My parents, sister, brother-in-law, and nephew recently visited from Wisconsin. Since South Carolina is known for its peaches, a trip to Fisher’s Pick-Your-Own Orchard in Greer, SC was in order. There, we picked a peck of peaches (also known as the small basket).
From June 1st until the middle of September, twenty-seven varieties of peaches will cycle in and out of season at Fisher’s Orchard. We happened to hit the first peaches of the season – June Gold.
We were greeted at the stand by a woman with sassy white hair and a sweet southern demeanor. She told us that the best peaches were in the orchard across the road, down the path and around the corner. Off we went!
At the end of the path, we found trees dripping with ripe peaches. Many fallen peaches were left to perish in the grass beneath the trees. I wanted to gather them up and do something with them. But what? It seemed like such a waste of perfectly good peaches.
So, what do you do with a peck of peaches? The first day, we sliced a few and ate them. We also made a peach cobbler. Several days later, we made a peach pie. The warm slices of pie heavenly paired with vanilla bean ice cream.
Ten peaches from the peck remain and I’m not yet peached out. Peach ice cream perhaps?
1 (15 ounce) package pastry for a 9 inch double crust pie
1 egg, beaten
5 cups sliced peeled peaches
2 tablespoons lemon juice
1/2 cup all-purpose flour
1 cup white sugar
1/2 teaspoon ground cinnamon
1/4 teaspoon ground nutmeg
1/4 teaspoon salt
2 tablespoons butter
Preheat the oven to 450 degrees F (220 degrees C).
Line the bottom and sides of a 9 inch pie plate with one of the pie crusts. Brush with some of the beaten egg to keep the dough from becoming soggy later.
Place the sliced peaches in a large bowl, and sprinkle with lemon juice. Mix gently. In a separate bowl, mix together the flour, sugar, cinnamon, nutmeg and salt. Pour over the peaches, and mix gently. Pour into the pie crust, and dot with butter. Cover with the other pie crust, and fold the edges under. Flute the edges to seal or press the edges with the tines of a fork dipped in egg. Brush the remaining egg over the top crust. Cut several slits in the top crust to vent steam.
Bake for 10 minutes in the preheated oven, then reduce the heat to 350 degrees F (175 degrees C) and bake for an additional 30 to 35 minutes, until the crust is brown and the juice begins to bubble through the vents. If the edges brown to fast, cover them with strips of aluminum foil about halfway through baking.
My favorite vegetable, next to garden fresh peas, is green beans. I’ve grown green, yellow, and even purple “green” beans. The purple green beans turn green after they are cooked, by the way. This is disappointing in a temporary tattoo, 45-record cut from the back of a cereal box, Cracker Jack prize, Bazooka bubble gum comic, x-ray vision glasses kind of way.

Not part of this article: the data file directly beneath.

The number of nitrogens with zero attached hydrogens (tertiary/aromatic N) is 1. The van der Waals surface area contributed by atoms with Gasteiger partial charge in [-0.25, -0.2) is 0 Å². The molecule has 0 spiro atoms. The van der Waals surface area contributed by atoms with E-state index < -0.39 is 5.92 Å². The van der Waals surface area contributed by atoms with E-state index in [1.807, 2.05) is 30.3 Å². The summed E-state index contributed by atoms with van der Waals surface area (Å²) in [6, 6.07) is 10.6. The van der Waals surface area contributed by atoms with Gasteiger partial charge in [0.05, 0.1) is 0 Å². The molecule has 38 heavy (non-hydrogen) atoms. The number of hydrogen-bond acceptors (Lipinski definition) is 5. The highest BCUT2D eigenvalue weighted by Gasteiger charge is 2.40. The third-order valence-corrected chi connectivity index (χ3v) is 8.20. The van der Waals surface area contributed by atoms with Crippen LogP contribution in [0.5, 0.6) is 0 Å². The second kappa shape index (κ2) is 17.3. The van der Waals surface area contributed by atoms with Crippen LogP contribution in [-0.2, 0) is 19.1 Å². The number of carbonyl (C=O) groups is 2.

The above photo is of my first crop of green beans this year. Is this what they mean by a drop in the bucket? It’s enough for two people and that’s all that matters! Now, what to serve with these beauties? How about a farmhouse supper of pork chops, mashed potatoes, steamed green beans, and homemade bread? Nothing balances out the health benefits of fresh green beans like pork and carbs 😀
It’s been two months since I planted my raised bed garden. It appears that the seeds and transplants love their new home! I’ve harvested radishes and a few peas (very few) and have several yellow and green zucchini to pick SOON. What to do with zucchini? It’s great… at first. Perhaps I will post some zucchini recipes in future posts.
I’m keeping my fingers crossed that the tomatoes continue to thrive. In past years, I’ve had problems with Verticillium Wilt (a soil-borne fungus that inhibits the plant from taking in water). It can stay in the soil for many years and is extremely difficult, if not impossible, to eliminate. This is why it is important to rotate your garden crops every year!
I believe that my tomato wilt problem started with heirloom tomatoes that I started from seed many years ago. Heirlooms just don’t have the disease resistance that hybrid tomato plants do. That’s unfortunate, because heirloom tomatoes are so beautiful – tasty too. My hope is that the new soil in the raised bed will not become infected. The thing about this disease is that the tomato plants will look great one day and will suddenly wilt the next. In my experience, this happens right before some of the first tomatoes ripen. Tragic and heartbreaking! There is nothing that can be done to stop the disease once it starts. All you can do is harvest as many tomatoes as possible before the plant bites the dust. If you’re lucky, you’ll get enough for a couple of BLT’s.
I’ve noticed that my raised bed vegetables grow almost twice as tall as the plants grown directly in the earth. The extra height means that I need to get out there and stake the plants before they bend and break from their own weight. So far, that’s the only disadvantage I have discovered about raised bed gardening. I love this weed-free, little-or-no-bend method of gardening!
Seed balls – or seed bombs – are guerrilla gardener ammunition. Basically, they are mud balls made of clay, compost and seeds. After they dry, guerrilla gardeners (garden activists) stealthily toss the seed bombs in areas that need a little love – abandoned lots, around sidewalk choked trees, and in vacant medians. After a couple of rains, the seeds germinate and beautiful flowers appear in once dreary areas. By the way, I’m pretty sure that it is illegal to plant seeds on land you do not own. I’ve seen worse things littering abandoned lots, haven’t you?!
For those of you who fear the law, seed balls are also an interesting way to share flower seeds with your friends. Make a batch, put them in a groovy container or package, and give them away!
NOTE: The women in this video use red potters clay. If you have good old fashioned red clay soil, use that instead.